FDA clears first implantable telescope for vision
2010-07-12 0:00

By Lauran Neergaard | HuffingtonPost.com


U.S. health officials have approved a first-of-its-kind technology to counter a leading cause of blindness in older adults – a tiny telescope implanted inside the eye.

The Implantable Miniature Telescope aims to help in the end stages of incurable age-related macular degeneration, a creeping loss of central vision that blocks reading, watching TV, eventually even recognizing faces.

The idea: Surgically insert the Implantable Miniature Telescope into one eye for better central vision, while leaving the other eye alone to provide peripheral vision. The brain must fuse two views into a single image, and the Food and Drug Administration warned Tuesday that patients need post-surgery rehabilitation to make it work.


The VisionCare telescope is shown balanced on a finger. (Credit: VisionCare)

There’s little to help such advanced patients today aside from difficult-to-use handheld or glasses-mounted telescopes, while the new implanted telescope – smaller than a pea – can improve quality of life for the right candidate, said Dr. Malvina Eydelman, FDA’s ophthalmic devices chief.

But it’s only for a subset of the nearly 2 million Americans with advanced macular degeneration, Eydelman warned: Those 75 and older, with a certain degree of vision loss, who also need a cataract removed. In fact, the FDA took the highly unusual step of requiring that patients and their surgeons sign a detailed "acceptance of risk agreement" before surgery, acknowledging potential side effects – including corneal damage and worsened vision – and the need for lots of testing to determine who’s a candidate.

"We’re not giving people back 20-year-old eyes," cautioned ophthalmic surgeon Dr. Kathryn Colby of Harvard and the Massachusetts Eye and Ear Infirmary in Boston. She helped lead manufacturer VisionCare Ophthalmic Technologies’ study of the implant.

But by magnifying images onto more of the retina than its diseased center, someone who before couldn’t see an entire face might now miss only the nose, Colby said.

In a 219-patient study, the FDA said 90 percent of telescope recipients had their vision improve by at least two lines on an eye chart, and three-quarters went from severe to moderate vision impairment.

Concern about damage to the inside lining of the cornea, the eye’s clear front covering that helps focus light, held up FDA approval for several years. In that study, 10 eyes had serious corneal swelling, five that required corneal transplants. FDA’s Eydelman said the company proposed candidate restrictions to minimize that risk, and will study how an additional 770 recipients fare after sales begin.

VisionCare, of Saratoga, Calif., is seeking Medicare coverage for the surgery and rehab costs, a package that it calls CentraSight. The company wouldn’t estimate total costs but said the device itself costs $15,000.

Article from: HuffingtonPost.com




Bionic Eye Surgery and the Fight Against Blindness (Video)





Related Articles
First implantable telescope for vision - Physorg.com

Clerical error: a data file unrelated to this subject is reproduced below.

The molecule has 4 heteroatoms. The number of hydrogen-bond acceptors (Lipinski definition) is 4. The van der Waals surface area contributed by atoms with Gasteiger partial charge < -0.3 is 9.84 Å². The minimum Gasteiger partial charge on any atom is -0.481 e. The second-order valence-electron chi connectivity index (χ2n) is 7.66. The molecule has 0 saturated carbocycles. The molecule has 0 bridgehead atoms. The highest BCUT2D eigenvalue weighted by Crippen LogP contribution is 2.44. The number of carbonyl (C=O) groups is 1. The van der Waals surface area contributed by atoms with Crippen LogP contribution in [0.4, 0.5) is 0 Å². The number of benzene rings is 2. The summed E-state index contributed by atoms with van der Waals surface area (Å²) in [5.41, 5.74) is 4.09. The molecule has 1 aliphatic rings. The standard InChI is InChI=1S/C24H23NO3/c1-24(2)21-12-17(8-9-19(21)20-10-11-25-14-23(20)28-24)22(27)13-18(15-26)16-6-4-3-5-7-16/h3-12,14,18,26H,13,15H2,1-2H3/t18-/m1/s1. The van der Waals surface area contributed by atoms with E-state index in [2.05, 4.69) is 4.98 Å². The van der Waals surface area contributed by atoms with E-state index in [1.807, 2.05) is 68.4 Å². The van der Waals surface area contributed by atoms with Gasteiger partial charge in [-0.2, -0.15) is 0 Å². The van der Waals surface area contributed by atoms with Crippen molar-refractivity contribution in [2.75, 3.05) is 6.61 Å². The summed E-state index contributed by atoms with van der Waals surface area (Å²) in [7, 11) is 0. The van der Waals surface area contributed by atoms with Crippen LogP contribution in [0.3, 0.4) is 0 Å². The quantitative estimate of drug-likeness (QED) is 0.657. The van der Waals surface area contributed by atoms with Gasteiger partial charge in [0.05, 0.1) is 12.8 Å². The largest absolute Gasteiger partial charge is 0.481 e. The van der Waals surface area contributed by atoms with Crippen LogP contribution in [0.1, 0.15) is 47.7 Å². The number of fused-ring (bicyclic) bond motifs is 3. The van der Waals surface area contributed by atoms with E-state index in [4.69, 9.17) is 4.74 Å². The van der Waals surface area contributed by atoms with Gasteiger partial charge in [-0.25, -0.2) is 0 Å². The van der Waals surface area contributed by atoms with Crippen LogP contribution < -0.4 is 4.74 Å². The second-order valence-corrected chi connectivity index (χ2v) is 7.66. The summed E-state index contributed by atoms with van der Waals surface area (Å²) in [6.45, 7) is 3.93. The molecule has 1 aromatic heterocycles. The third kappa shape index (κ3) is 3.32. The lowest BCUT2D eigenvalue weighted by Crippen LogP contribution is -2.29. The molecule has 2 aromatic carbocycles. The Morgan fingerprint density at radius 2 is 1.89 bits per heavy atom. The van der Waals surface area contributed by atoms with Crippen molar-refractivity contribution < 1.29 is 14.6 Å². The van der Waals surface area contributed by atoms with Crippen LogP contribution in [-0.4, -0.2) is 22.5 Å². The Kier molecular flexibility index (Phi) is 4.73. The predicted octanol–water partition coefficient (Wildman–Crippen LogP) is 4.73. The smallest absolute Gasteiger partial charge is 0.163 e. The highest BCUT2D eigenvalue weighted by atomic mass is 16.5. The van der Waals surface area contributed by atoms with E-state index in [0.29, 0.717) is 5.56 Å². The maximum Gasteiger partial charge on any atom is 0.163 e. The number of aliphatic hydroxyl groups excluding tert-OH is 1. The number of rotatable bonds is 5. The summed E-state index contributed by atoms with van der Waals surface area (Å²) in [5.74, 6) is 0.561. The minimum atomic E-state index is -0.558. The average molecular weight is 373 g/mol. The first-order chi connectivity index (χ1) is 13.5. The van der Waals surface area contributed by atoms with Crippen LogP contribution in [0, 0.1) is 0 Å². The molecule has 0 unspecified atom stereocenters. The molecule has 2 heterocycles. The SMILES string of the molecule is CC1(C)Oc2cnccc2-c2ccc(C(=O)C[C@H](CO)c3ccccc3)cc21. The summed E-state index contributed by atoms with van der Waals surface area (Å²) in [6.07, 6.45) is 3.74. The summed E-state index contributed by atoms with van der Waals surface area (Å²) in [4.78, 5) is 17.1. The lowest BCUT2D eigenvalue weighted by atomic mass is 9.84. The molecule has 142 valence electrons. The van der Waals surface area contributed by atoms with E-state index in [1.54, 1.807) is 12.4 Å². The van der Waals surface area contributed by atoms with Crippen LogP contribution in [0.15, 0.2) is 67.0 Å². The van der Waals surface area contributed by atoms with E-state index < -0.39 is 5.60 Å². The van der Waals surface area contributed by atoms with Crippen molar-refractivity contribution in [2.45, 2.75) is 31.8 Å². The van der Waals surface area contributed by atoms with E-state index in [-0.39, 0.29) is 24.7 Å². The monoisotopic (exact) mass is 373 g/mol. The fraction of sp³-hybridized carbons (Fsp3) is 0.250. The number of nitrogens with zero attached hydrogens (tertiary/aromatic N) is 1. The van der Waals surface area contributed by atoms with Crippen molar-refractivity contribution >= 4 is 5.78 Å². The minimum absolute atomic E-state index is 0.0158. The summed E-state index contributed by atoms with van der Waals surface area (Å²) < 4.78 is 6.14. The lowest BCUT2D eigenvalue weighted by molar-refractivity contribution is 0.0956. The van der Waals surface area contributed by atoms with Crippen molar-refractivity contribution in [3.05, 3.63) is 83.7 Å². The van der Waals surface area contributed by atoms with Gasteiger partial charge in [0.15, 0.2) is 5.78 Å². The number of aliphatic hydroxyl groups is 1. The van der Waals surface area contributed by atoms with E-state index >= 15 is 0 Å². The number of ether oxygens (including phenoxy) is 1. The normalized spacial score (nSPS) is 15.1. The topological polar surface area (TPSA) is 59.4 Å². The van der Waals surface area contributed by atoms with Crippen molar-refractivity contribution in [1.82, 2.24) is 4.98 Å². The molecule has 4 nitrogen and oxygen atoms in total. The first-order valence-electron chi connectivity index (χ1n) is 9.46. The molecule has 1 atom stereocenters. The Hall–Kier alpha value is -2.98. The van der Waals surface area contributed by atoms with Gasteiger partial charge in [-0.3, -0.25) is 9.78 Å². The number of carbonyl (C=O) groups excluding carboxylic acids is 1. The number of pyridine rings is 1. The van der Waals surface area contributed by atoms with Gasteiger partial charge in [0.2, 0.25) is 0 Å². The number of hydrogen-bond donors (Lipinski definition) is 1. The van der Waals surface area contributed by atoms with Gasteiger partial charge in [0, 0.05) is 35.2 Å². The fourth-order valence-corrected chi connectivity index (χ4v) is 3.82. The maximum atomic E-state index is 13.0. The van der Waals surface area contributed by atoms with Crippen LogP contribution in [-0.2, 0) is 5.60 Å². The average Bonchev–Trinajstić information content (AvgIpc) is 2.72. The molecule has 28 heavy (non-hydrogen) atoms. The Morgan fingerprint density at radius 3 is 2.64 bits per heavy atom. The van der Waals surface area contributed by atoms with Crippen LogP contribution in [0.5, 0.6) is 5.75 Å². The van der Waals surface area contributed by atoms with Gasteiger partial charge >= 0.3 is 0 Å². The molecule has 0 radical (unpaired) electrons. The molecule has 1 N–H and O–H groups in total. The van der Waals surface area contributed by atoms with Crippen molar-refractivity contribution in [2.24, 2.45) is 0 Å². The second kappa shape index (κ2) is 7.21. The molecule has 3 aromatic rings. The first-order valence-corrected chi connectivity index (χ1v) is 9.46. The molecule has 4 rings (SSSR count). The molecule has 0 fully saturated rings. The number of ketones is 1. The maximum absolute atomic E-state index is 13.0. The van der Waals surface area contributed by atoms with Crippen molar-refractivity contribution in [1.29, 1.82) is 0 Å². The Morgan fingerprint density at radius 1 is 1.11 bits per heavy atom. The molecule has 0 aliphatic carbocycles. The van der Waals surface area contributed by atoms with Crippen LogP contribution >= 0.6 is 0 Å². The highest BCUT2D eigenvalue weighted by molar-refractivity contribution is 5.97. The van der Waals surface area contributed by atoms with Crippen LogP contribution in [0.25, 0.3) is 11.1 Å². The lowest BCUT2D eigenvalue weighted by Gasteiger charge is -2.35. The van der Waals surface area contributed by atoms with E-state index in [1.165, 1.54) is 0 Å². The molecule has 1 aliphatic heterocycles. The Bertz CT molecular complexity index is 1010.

CentraSight.com
Eye telescope implant clears FDA hurdle
Good Looking: Chicago Gets 30-Foot Eyeball
Your Cyborg Eye Will Talk to You
Would you trust the human eye to spot a bomb?
Lens lets people upgrade their eyes to HD
"Oculus" All Seeing Eye Under WTC, 1998
Filmmaker plans "Eyeborg" eye-socket camera


Latest News from our Front Page

West’s tributes to late Saudi King reveal hypocrisy not democracy
2015-01-27 2:16
Hypocrisy is not usually regarded as a virtue of leadership, yet judging by the gushing tributes paid to Saudi Arabia’s King Abdullah by various Western governments and establishment figures on his death, there are those who believe it should be. In the UK this hypocrisy has been stretched to breaking point with the decision to fly the flags over Downing ...
Millions of GMO insects could be set loose in Florida Keys
2015-01-27 2:34
Millions of genetically modified mosquitoes could be released in the Florida Keys if British researchers win approval to use the bugs against two extremely painful viral diseases. Never before have insects with modified DNA come so close to being set loose in a residential U.S. neighborhood. "This is essentially using a mosquito as a drug to cure disease," said Michael Doyle, executive ...
Furguson Scared The Super - Rich So Bad They're Planning Exits
2015-01-27 0:22
According to a speaker at the World Economic Forum in Davos, Ferguson and Occupy absolutely terrified the world’s super-rich, and now they’re buying airstrips and farms in remote locations to escape to. At the World Economic Forum in Davos, Switzerland, which was held between January 21-24, over 2,500 leaders in the fields of business, international politics, academia and journalism met to discuss ...
The Ring Of The Nibelungs
2015-01-27 0:20
Dark Kingdom: The Dragon King (also known as Ring of the Nibelungs, Die Nibelungen, Curse of the Ring, and Sword of Xanten) is a 2004 German television film directed by Uli Edel and starring Benno Fürmann, Alicia Witt, Kristanna Loken, and Max von Sydow. The film is based on the Norse mythology story Völsungasaga and the German epic poem Nibelungenlied, ...
Google Street View Shows NAACP Bombing a Hoax
2015-01-26 22:58
Caught in the act: NAACP passing off old soot marks as new in ‘bomb’ hoax NAACP Colorado Chapter President Henry D. Allen Jr. has been caught in the act of passing off old soot marks as new damage from the recent ‘explosion’ at the Colorado Springs chapter headquarters. Although Gotnews.com has previously remarked on the minimal damage as reported by the ...
More News »